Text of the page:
dc.description.abstractAt independence, Kenyan education was based on racial segregation, in this arrangement; Africans received an inferior form of education, which was elementary and later were trained as masons, carpenters and armature architects. The Ominde commission saw the need to reform education so that it would become a means of establishing social equity (Rharade, 1997) and training the highly skilled staff that Kenya needed. The manpower needs approach reached its climax in the 1970s. The Gachathi Report (Republic of Kenya, 1976) recommended vocationalisation of education at secondary school level. Since the introduction of the 8-4-4 system of education in 1985, the education system has increasingly turned out large number of school leavers at all levels. Many of these graduates are not able to obtain gainful employment in the formal sector and thus end up in the informal sector. Recent policy initiatives have focused on the attainment of Universal Primary Education (UPE) and the key concerns of access, equity, quality and relevance. This has come under scrutiny in the light of the fact that there has been a drastic decline in enrollment particularly at the primary school level. This situation has improved after the introduction of free primary education. Increased attention to UPE has come in the wake of the Jomtein World Conference (1990) on Education For All (EFA) to whose resolutions Kenya is signatory. The recent implementation of free primary education is an effort by the government to attain UPE and the final attainment of EFA. The EFA strategies include the establishment of a policy on the re-entry of school-age mothers into the education system and the establishment of a non-formal education unit in the Ministry of Education Science and Technology. The data collected for the study was both qualitative and quantitative in nature. Descriptive statistics were used to analyse quantitative data. Qualitative data was analyzed by coding categories, which were organized according to particular research questions. The researcher then evaluated the information collected with a view to establishing its usefulness and answered the research questions thus enabling the researcher make recommendations based on the findings. This study investigated how and to what extent non-formal education provided by the Informal Sector Business Institute (ISBI) benefits the Jua Kali artisans in business development services in Makadara area of Nairobi. The researcher came up with recommendations that may improve this initiative. Using a Z-test statistic, it was found that those artisans who had undergone the ISBI training had a significantly higher percentage of artisans who had business plans, kept business records and practiced business ethics than those artisans who had not undergone the ISBI training. Business skills and Information Technology should be incorporated into training programmes meant for the informal sector. Entrepreneurial skills should be taught at all levels of education and the government should fund NFE programmes especially those meant for the informal sector. A linkage should be established between the informal sector and the formal education system.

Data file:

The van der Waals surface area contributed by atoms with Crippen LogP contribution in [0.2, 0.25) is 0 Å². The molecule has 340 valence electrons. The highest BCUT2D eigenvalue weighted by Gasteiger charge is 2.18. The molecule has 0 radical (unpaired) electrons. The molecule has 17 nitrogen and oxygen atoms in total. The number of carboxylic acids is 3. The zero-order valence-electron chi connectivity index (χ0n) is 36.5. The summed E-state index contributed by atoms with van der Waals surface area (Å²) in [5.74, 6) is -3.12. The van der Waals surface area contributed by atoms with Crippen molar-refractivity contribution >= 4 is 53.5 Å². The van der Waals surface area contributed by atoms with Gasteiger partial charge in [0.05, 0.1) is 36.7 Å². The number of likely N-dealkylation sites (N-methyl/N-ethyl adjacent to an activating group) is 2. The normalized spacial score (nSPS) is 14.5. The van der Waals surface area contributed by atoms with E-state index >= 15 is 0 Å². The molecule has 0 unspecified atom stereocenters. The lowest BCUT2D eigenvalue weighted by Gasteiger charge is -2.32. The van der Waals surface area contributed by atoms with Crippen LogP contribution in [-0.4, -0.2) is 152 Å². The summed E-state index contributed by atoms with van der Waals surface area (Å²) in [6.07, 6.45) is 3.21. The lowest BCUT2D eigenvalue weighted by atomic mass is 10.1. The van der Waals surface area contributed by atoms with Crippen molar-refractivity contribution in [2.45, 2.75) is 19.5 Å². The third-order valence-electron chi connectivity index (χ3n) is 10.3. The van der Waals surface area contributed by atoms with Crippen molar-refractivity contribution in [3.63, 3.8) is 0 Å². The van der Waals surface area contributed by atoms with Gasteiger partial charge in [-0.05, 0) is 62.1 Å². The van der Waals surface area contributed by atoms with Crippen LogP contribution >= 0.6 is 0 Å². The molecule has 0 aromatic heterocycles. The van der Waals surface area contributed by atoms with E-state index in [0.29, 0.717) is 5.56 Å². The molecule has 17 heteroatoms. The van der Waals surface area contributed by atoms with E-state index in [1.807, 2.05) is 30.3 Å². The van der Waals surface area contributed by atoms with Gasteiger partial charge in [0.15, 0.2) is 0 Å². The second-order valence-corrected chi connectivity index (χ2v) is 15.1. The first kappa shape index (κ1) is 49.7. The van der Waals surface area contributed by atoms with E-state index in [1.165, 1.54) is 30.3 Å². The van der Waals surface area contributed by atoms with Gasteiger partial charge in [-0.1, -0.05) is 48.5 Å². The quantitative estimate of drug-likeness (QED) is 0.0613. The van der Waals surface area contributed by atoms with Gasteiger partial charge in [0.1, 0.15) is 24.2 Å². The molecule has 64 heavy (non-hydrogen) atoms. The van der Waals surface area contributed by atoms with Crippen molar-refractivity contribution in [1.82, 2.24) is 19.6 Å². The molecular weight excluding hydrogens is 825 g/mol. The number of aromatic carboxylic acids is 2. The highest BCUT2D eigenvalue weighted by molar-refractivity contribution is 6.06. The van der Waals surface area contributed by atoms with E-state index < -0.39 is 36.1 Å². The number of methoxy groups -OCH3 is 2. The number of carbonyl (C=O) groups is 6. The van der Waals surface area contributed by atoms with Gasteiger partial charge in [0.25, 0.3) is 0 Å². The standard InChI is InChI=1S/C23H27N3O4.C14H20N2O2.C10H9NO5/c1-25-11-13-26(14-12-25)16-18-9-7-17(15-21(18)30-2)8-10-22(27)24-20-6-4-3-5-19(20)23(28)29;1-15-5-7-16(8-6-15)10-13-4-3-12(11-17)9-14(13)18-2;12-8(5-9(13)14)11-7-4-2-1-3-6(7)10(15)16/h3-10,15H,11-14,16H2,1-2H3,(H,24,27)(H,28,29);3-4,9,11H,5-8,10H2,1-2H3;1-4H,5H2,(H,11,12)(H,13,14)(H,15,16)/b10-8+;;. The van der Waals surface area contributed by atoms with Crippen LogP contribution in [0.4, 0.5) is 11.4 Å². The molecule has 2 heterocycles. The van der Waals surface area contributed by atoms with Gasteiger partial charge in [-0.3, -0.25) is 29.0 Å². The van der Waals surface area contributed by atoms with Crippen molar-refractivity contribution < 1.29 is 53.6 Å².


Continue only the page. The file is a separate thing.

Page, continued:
dc.languageeng
dc.titleBenefits of non-formal education to jua kali artisans: a study of the Informal Sector Business Institute (ISBI), Nairobi, kenya.
dc.typeThesis


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    Projects, Theses and Dissertations written by University Staff (studying outside of Strathmore University) in fulfillment of course requirements